Sir Ian Blair

How did this dunderhead actually get to become one of the top policemen in the land?

Many public figures including Winehouse and Moss have escaped prosecution despite the publication of video footage which appeared to show them taking drugs.

Sir Ian said: "My position is that a sensible jury would not expect people to be sniffing talcum powder.

"I expressed my concern over the Kate Moss stories, we did that investigation and we hit the same issue.

"At the moment the law says you must be in possession of a Class A or a Class B to be prosecuted. If you are seen on film then nobody can tell what the substance is.

"I think it is reasonable for a jury to say: \’you convince me that you are taking talcum powder\’ because it is an unusual way to take it."

It\’s not up to the person being prosecuted to prove anything….it\’s up to those doing the prosecuting to prove any- and every- thing beyond a reasonable doubt. Someone filmed stuffing powder up their nose no more has to prove that it\’s talcum powder than they do that it\’s crystalised cat urine: the prosecution has to prove that it\’s something which it is against the law to either have or stuff up one\’s nose.

Fortunately, there is at least one person within the establishment who gets this.

But Sir Ken, the Director of Public Prosecutions, accused Sir Ian of "completely misunderstanding" the law and said that he was "extremely surprised" that the Metropolitan Police commissioner wanted stars to face a jury if they are caught on camera apparently snorting cocaine or smoking crack.

He claimed the suggestion that the CPS does not pursue drug-taking celebrities is "completely untrue".

Sir Ken said: "I\’m extremely surprised by comments attributed to Sir Ian Blair. If he is accurately quoted he appears to have completely misunderstood the law.

"The issue was not whether the white powder that Kate Moss was snorting was cocaine or talcum powder. The law required us to prove that it was either a class A drug or a class B drug. We could only base our case on one of these options.

 

6 thoughts on “Sir Ian Blair”

  1. Tim you are totally missing the point. Ian said it is “unusual” and as it is his job to persecute, sorry prosecute and convict and judge everybody, if he says it is unusual then you have to do the time. Personally I would just stand in my living room and have someone take a photo, then claim I had been imprisoned for an appropriate period. If you are seen on film then nobody can tell what the building is.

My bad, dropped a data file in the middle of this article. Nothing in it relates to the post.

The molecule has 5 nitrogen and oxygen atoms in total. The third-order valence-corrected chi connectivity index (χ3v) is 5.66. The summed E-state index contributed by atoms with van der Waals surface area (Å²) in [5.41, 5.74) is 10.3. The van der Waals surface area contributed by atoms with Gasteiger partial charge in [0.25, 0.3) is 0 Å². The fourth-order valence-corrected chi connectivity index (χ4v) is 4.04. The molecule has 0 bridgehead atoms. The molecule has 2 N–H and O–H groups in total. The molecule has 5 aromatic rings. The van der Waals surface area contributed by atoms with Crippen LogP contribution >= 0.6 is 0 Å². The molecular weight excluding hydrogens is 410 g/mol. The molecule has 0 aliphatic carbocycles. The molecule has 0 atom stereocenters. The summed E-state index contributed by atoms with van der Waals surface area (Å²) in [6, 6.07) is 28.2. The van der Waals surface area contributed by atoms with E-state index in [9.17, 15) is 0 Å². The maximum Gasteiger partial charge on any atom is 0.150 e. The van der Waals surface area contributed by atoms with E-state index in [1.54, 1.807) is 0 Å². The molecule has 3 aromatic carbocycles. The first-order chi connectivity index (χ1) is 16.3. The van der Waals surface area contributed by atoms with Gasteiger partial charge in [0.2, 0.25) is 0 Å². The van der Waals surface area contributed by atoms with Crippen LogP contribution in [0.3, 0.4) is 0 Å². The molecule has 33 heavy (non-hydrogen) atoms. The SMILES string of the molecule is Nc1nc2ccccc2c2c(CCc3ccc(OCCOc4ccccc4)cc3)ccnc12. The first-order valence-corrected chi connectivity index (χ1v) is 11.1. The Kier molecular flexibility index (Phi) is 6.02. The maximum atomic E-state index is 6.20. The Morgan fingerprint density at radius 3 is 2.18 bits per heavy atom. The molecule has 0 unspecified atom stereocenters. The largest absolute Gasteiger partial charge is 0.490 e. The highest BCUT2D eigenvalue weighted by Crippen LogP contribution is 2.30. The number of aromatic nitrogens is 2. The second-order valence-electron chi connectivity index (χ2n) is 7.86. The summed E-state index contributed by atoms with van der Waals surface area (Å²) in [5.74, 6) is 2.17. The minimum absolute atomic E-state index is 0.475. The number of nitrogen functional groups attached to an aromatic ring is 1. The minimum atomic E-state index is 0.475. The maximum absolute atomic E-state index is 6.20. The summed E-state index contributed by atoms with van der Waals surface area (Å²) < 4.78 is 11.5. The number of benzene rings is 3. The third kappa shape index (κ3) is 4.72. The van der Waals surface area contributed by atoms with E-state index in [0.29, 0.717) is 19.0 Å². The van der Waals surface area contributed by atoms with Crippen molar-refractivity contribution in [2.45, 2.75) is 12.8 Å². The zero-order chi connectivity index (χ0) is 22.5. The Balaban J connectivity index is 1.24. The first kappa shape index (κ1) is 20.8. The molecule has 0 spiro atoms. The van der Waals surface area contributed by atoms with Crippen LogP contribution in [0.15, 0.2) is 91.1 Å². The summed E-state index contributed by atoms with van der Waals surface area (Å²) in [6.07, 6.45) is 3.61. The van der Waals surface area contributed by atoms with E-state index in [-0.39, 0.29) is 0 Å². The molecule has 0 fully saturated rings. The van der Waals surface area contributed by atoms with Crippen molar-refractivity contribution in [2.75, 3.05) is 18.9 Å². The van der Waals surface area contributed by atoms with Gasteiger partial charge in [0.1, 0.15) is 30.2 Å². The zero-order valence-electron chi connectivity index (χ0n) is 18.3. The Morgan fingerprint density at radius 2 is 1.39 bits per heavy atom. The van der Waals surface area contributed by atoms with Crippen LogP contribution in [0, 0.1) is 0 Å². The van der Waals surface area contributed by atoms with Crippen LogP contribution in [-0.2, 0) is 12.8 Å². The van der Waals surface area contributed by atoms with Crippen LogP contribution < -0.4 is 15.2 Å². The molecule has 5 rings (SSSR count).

I think it is reasonable for the accused to say: ‘you convince me that I was in my living room’ because it is an unusual way to take a photo.

  2. “…it’s crystalised cat urine…”

    That’s the new craze on the streets…? 😉

    Sir Ian is a clown. I think he always has been, but perhaps the MSM protection he’s always got is fading away…

  3. How did this dunderhead actually get to become one of the top policemen in the land?

    More importantly, how did he remain one of the top policemen in the land after his disgraceful conduct during the de Menzies shooting enquiry?

  4. “Sir Ian is a clown. I think he always has been, but perhaps the MSM protection he’s always got is fading away…”

    I think Boris becoming Mayor has something to do with it.

  5. The Thick Blue Line? He’s the perfect example of why 42 day detention and ID cards should not be available to well-meaning policemen.
    How soon before the Copper’s Hunch is alllowed as evidence in court?

  6. One of the very first actions an incoming Conservative government should take is not merely to sack this illiberal poltroon, but consign him so far to the outer darkness that he never appears in the public gaze ever again.

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